Mike Kalantarian, Navarro

* * *


* * *


Dear Friends of the Wine Country

Rural Napa and Sonoma wine country, including the Russian River and Sonoma Coast areas, and their residents are facing serious challenges and impacts from an accelerated surge in high intensity commercial wine tourism.

This tourism surge is creating overwhelming impacts to the environment and our residents, including threats to water supply, large scale deforestation, breakdown of infrastructure and zoning protections as well as encroachment on schools from pesticide use and wine tasting proximity.

Please come and/or invite others who might have an interest to a special gathering in San Francisco November 20 at 6 pm to learn more about how citizens from these counties (including many in the wine business) are working together to preserve the rural nature and environment of these areas and the health and safety of everyone who lives or visits here.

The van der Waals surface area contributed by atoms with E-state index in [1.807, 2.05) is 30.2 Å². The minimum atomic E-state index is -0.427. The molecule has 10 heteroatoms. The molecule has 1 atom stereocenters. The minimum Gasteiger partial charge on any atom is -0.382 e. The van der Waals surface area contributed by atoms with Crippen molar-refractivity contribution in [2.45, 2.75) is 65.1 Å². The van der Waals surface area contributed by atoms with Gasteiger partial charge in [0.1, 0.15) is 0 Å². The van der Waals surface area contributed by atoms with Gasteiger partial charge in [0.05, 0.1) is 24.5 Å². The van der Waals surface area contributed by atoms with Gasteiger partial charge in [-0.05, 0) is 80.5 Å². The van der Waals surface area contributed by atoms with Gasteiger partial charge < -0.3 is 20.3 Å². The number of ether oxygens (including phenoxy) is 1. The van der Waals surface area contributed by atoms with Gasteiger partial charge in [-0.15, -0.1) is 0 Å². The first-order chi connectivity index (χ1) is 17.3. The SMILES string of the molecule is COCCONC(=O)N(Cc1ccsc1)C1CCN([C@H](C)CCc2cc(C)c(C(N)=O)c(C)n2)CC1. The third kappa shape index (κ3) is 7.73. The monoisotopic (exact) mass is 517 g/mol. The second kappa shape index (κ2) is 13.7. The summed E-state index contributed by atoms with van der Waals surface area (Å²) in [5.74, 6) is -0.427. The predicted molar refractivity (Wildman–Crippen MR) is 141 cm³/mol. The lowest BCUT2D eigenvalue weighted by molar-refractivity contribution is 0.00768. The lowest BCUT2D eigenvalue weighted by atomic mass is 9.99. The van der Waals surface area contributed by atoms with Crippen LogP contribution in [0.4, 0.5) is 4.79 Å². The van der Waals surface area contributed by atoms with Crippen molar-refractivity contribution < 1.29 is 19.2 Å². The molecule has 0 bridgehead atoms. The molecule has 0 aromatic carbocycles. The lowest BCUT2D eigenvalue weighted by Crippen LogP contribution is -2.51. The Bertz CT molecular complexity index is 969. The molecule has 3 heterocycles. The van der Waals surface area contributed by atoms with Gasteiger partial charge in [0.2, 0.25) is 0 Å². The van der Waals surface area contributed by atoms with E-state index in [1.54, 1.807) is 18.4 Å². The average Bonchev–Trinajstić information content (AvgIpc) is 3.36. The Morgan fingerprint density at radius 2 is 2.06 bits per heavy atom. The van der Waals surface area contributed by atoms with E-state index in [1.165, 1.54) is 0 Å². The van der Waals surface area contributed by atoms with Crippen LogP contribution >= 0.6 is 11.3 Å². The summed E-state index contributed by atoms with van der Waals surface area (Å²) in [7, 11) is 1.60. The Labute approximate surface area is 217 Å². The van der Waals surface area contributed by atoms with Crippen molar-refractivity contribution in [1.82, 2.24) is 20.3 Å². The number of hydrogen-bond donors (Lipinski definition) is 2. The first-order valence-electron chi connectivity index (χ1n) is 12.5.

Friday November 20 at 1390 McAllister Street, San Francisco, the private residence of Richard Ervais, at 6 pm for good food, wine, dialogue and more information about action to preserve these precious and unique areas of the Bay Area.

Please RSVP to

Hilary Avalon 707-481-8673,

Geoff Ellsworth - or

Richard Ervais 415-640-2288

Hope to see you there

* * *


* * *

SHOULD FORT BRAGG'S Old Coast Hotel be converted to a homeless center? If you came in real late,  the second effort got 'er done — the measure will be on the June ballot. If passed, the town's municipal code would be amended to exclude social service organizations inside the Central Business District unless the organization was there before January 1st. The Fort Bragg City Council had previously and unanimously voted the measure down.

* * *